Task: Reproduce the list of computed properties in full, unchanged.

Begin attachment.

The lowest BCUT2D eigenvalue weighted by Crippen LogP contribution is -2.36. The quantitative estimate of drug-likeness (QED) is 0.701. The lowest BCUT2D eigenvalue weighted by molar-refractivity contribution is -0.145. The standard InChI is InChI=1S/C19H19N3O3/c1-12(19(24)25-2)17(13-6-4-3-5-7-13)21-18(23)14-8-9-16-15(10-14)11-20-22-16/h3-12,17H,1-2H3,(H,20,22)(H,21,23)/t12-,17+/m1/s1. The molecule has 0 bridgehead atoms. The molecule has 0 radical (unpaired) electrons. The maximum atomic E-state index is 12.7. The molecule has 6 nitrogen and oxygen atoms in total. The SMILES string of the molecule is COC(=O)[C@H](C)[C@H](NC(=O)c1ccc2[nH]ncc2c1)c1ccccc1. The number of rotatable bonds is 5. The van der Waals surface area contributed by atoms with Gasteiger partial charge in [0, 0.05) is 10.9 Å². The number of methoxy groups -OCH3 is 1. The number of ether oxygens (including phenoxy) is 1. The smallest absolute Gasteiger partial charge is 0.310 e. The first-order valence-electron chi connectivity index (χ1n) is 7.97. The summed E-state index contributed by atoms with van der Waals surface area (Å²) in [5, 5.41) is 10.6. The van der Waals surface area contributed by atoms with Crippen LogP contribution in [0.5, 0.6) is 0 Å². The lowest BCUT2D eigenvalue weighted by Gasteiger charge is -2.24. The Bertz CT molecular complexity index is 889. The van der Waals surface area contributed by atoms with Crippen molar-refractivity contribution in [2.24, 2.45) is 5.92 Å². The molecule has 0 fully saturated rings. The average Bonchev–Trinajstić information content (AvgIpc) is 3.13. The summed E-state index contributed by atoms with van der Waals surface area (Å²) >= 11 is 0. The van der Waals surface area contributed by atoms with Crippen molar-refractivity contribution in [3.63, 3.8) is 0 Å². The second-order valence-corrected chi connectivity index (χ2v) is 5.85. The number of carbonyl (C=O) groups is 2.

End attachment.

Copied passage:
The lowest BCUT2D eigenvalue weighted by Crippen LogP contribution is -2.36. The quantitative estimate of drug-likeness (QED) is 0.701. The lowest BCUT2D eigenvalue weighted by molar-refractivity contribution is -0.145. The standard InChI is InChI=1S/C19H19N3O3/c1-12(19(24)25-2)17(13-6-4-3-5-7-13)21-18(23)14-8-9-16-15(10-14)11-20-22-16/h3-12,17H,1-2H3,(H,20,22)(H,21,23)/t12-,17+/m1/s1. The molecule has 0 bridgehead atoms. The molecule has 0 radical (unpaired) electrons. The maximum atomic E-state index is 12.7. The molecule has 6 nitrogen and oxygen atoms in total. The SMILES string of the molecule is COC(=O)[C@H](C)[C@H](NC(=O)c1ccc2[nH]ncc2c1)c1ccccc1. The number of rotatable bonds is 5. The van der Waals surface area contributed by atoms with Gasteiger partial charge in [0, 0.05) is 10.9 Å². The number of methoxy groups -OCH3 is 1. The number of ether oxygens (including phenoxy) is 1. The smallest absolute Gasteiger partial charge is 0.310 e. The first-order valence-electron chi connectivity index (χ1n) is 7.97. The summed E-state index contributed by atoms with van der Waals surface area (Å²) in [5, 5.41) is 10.6. The van der Waals surface area contributed by atoms with Crippen LogP contribution in [0.5, 0.6) is 0 Å². The lowest BCUT2D eigenvalue weighted by Gasteiger charge is -2.24. The Bertz CT molecular complexity index is 889. The van der Waals surface area contributed by atoms with Crippen molar-refractivity contribution in [2.24, 2.45) is 5.92 Å². The molecule has 0 fully saturated rings. The average Bonchev–Trinajstić information content (AvgIpc) is 3.13. The summed E-state index contributed by atoms with van der Waals surface area (Å²) >= 11 is 0. The van der Waals surface area contributed by atoms with Crippen molar-refractivity contribution in [3.63, 3.8) is 0 Å². The second-order valence-corrected chi connectivity index (χ2v) is 5.85. The number of carbonyl (C=O) groups is 2.